|The risks of the illegal drug industry: |
An alleged narcotrafficker being escorted
And the idea is a good one for multiple reasons - but probably not for the guerrillas.
The guerrilla argue that legalizing drugs would reduce their profit margins and make trafficking less desireable. That's true - but only partially.
|Another price to be paid by the illegal-drugs |
industry:co Drug-related killings in Monterrey, Mexico.
But that huge financial difference is balanced by the great costs which legal products don't carry: The drug cargoes run big risks of being discovered and confisticated; drug traffickers themselves are often arrested and imprisoned by authorities; and drug traffickers know they might be attacked and killed by police or rivals in the drug trade. Drug traffickers, like all good businessmen, figure in those business costs.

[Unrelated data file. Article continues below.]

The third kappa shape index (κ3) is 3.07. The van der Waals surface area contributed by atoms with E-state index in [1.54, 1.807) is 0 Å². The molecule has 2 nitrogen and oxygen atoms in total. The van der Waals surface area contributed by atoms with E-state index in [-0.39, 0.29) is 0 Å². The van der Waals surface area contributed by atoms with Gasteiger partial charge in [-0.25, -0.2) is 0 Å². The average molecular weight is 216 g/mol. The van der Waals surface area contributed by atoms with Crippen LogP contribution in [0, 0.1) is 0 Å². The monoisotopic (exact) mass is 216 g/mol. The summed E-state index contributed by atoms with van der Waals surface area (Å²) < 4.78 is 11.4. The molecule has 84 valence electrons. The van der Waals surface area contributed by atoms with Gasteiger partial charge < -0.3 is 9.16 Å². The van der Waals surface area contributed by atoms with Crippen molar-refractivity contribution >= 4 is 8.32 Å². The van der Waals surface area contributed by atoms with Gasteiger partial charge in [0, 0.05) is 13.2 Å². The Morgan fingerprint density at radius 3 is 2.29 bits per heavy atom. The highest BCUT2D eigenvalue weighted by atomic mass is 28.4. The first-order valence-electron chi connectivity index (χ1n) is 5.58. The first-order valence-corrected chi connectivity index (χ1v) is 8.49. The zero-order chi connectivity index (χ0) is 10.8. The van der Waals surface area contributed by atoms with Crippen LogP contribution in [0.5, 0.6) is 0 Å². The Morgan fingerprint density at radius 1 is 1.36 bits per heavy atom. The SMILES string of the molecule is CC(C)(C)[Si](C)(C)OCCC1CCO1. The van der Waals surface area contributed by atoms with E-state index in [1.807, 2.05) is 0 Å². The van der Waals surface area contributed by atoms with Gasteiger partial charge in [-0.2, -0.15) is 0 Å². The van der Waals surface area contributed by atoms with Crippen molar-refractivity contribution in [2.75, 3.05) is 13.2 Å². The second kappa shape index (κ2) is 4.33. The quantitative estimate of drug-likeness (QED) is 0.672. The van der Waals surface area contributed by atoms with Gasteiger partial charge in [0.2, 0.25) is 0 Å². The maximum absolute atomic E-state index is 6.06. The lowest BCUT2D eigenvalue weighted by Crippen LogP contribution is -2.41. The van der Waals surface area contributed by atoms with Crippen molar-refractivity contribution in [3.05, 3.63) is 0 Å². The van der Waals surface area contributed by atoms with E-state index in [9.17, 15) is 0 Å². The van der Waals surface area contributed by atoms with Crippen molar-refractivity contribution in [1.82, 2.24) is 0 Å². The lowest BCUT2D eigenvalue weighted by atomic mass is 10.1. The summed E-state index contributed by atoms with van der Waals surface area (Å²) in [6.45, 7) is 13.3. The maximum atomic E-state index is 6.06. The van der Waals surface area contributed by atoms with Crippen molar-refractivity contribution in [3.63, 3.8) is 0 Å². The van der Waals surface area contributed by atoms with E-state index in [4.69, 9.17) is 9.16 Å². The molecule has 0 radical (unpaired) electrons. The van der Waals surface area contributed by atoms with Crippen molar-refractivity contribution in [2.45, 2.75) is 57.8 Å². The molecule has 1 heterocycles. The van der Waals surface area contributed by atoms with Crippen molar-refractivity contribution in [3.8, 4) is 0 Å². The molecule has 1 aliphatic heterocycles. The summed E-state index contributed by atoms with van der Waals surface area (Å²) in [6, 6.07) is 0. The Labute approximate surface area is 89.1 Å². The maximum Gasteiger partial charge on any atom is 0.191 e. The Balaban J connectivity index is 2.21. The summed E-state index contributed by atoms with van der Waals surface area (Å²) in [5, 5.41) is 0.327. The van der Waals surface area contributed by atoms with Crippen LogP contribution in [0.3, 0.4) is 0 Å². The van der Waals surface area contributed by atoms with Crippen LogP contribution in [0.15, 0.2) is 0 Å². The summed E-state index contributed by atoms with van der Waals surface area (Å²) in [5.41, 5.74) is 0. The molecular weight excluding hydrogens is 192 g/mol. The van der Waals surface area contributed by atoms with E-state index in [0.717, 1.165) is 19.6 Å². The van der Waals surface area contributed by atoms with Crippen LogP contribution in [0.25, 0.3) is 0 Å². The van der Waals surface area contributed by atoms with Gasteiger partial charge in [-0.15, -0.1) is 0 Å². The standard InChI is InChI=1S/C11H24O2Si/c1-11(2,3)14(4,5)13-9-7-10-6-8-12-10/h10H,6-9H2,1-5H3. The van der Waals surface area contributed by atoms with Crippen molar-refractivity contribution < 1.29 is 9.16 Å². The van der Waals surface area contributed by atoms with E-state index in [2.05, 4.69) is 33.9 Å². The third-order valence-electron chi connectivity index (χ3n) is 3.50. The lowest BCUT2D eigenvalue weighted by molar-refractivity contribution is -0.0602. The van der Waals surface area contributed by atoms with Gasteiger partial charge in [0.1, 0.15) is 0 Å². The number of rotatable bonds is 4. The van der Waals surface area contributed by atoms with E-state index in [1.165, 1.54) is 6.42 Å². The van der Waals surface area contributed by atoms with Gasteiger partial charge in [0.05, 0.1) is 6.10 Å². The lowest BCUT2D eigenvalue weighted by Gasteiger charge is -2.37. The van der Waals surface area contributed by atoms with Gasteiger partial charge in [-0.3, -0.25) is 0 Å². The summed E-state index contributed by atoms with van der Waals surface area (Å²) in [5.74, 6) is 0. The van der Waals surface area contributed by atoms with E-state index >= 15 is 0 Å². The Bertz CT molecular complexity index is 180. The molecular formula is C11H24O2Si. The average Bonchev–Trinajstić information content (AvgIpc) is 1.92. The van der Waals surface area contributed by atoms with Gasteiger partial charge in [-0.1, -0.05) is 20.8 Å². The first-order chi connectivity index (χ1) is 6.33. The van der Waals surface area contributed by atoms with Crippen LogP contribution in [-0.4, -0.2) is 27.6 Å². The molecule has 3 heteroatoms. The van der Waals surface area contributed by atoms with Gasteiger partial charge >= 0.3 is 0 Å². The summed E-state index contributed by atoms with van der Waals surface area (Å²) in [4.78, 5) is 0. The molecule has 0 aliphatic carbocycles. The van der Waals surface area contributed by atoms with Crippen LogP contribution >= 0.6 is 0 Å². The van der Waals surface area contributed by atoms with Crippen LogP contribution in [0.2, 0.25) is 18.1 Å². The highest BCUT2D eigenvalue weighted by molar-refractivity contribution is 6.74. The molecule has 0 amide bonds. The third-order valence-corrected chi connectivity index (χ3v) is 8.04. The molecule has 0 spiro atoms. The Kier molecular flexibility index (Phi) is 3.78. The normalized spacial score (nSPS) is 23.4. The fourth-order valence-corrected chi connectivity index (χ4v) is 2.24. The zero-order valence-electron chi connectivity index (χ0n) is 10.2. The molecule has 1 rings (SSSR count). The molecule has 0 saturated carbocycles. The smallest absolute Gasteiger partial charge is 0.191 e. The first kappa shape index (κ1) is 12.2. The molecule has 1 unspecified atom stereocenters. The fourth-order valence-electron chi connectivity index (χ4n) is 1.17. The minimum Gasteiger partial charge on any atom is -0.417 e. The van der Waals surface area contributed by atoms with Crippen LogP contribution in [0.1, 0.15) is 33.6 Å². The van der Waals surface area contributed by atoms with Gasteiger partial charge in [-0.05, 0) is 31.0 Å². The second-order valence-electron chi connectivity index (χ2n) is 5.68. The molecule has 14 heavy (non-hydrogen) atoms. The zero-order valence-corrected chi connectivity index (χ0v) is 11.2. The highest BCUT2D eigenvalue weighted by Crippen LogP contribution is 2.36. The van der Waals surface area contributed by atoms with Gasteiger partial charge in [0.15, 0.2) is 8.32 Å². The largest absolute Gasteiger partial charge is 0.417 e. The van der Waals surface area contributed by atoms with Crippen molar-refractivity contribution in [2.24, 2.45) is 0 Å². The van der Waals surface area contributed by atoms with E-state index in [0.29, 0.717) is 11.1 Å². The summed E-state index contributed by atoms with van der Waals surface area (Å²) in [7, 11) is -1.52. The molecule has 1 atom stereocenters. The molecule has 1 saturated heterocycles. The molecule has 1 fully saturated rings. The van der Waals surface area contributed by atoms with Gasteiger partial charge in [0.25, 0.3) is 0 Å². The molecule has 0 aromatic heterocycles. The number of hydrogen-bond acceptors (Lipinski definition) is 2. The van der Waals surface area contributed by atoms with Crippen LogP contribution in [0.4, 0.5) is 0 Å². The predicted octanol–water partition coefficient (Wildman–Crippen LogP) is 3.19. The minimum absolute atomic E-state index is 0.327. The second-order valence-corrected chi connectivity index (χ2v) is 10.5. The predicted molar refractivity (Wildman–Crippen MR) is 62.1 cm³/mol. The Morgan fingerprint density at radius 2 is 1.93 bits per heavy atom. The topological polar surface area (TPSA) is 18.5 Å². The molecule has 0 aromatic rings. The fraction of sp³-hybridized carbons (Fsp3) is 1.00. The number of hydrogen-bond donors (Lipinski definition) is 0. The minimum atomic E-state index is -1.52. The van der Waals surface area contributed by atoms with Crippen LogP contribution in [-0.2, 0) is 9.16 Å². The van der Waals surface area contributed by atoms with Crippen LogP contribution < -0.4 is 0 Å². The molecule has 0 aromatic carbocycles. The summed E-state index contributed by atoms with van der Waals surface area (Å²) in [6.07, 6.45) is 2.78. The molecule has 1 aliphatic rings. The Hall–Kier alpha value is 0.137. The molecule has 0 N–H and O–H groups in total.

|FARC guerrillas, who make much of their |
income from the illegal drugs trade.
Are they ready to change into business suits?
Of course, the legalized drug industry would have to pay a substantial new cost: taxes. (Which is why decriminalization would benefit the Colombian state: More revenue for the government and less for criminal groups. That sounds like a good deal to me.)
|The new style legalized drug industry? |
Business suits and tax payments.
Instead of disappearing, a new class of businesspeople would take over the drug trade. The high-risk, live-fast-die-young personality types would be replaced by powerpoint-wielding men and women calculating quarterly profit margins and depreciation rates.
And those don't sound like the FARC guerrillas.
By Mike Ceaser, of Bogotá Bike Tours